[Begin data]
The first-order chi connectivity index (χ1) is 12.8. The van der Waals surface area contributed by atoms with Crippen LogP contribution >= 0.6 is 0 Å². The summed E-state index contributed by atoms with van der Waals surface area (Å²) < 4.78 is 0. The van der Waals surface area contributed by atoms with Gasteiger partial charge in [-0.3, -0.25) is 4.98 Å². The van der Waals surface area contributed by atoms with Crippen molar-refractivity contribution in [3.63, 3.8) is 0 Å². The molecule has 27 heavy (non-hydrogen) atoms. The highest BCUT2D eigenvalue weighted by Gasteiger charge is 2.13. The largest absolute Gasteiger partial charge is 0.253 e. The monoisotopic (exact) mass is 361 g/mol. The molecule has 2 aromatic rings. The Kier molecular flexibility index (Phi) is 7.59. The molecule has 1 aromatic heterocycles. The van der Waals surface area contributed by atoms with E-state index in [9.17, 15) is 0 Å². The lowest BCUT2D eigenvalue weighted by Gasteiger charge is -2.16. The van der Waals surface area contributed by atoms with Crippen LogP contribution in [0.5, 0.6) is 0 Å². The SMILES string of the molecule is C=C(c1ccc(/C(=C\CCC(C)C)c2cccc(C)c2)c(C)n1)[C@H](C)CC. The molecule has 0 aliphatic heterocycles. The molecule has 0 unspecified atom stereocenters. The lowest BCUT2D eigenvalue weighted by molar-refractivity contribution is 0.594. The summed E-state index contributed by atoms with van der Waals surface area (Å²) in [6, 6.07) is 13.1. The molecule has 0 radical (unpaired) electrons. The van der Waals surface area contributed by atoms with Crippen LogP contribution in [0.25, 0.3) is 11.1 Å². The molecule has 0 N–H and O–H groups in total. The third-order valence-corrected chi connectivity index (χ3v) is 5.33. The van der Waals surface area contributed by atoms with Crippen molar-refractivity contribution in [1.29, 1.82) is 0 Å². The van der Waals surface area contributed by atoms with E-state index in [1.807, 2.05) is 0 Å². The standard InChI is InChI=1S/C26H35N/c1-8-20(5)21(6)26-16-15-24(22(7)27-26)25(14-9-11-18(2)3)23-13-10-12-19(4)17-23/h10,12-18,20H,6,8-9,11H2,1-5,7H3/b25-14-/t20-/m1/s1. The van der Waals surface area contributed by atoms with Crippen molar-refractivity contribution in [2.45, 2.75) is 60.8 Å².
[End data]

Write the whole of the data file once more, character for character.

The first-order chi connectivity index (χ1) is 12.8. The van der Waals surface area contributed by atoms with Crippen LogP contribution >= 0.6 is 0 Å². The summed E-state index contributed by atoms with van der Waals surface area (Å²) < 4.78 is 0. The van der Waals surface area contributed by atoms with Gasteiger partial charge in [-0.3, -0.25) is 4.98 Å². The van der Waals surface area contributed by atoms with Crippen molar-refractivity contribution in [3.63, 3.8) is 0 Å². The molecule has 27 heavy (non-hydrogen) atoms. The highest BCUT2D eigenvalue weighted by Gasteiger charge is 2.13. The largest absolute Gasteiger partial charge is 0.253 e. The monoisotopic (exact) mass is 361 g/mol. The molecule has 2 aromatic rings. The Kier molecular flexibility index (Phi) is 7.59. The molecule has 1 aromatic heterocycles. The van der Waals surface area contributed by atoms with E-state index in [9.17, 15) is 0 Å². The lowest BCUT2D eigenvalue weighted by Gasteiger charge is -2.16. The van der Waals surface area contributed by atoms with Crippen LogP contribution in [0.5, 0.6) is 0 Å². The SMILES string of the molecule is C=C(c1ccc(/C(=C\CCC(C)C)c2cccc(C)c2)c(C)n1)[C@H](C)CC. The molecule has 0 aliphatic heterocycles. The molecule has 0 unspecified atom stereocenters. The lowest BCUT2D eigenvalue weighted by molar-refractivity contribution is 0.594. The summed E-state index contributed by atoms with van der Waals surface area (Å²) in [6, 6.07) is 13.1. The molecule has 0 radical (unpaired) electrons. The van der Waals surface area contributed by atoms with Crippen LogP contribution in [0.25, 0.3) is 11.1 Å². The molecule has 0 N–H and O–H groups in total. The third-order valence-corrected chi connectivity index (χ3v) is 5.33. The van der Waals surface area contributed by atoms with Crippen molar-refractivity contribution in [1.29, 1.82) is 0 Å². The van der Waals surface area contributed by atoms with E-state index in [1.807, 2.05) is 0 Å². The standard InChI is InChI=1S/C26H35N/c1-8-20(5)21(6)26-16-15-24(22(7)27-26)25(14-9-11-18(2)3)23-13-10-12-19(4)17-23/h10,12-18,20H,6,8-9,11H2,1-5,7H3/b25-14-/t20-/m1/s1. The van der Waals surface area contributed by atoms with Crippen molar-refractivity contribution in [2.45, 2.75) is 60.8 Å².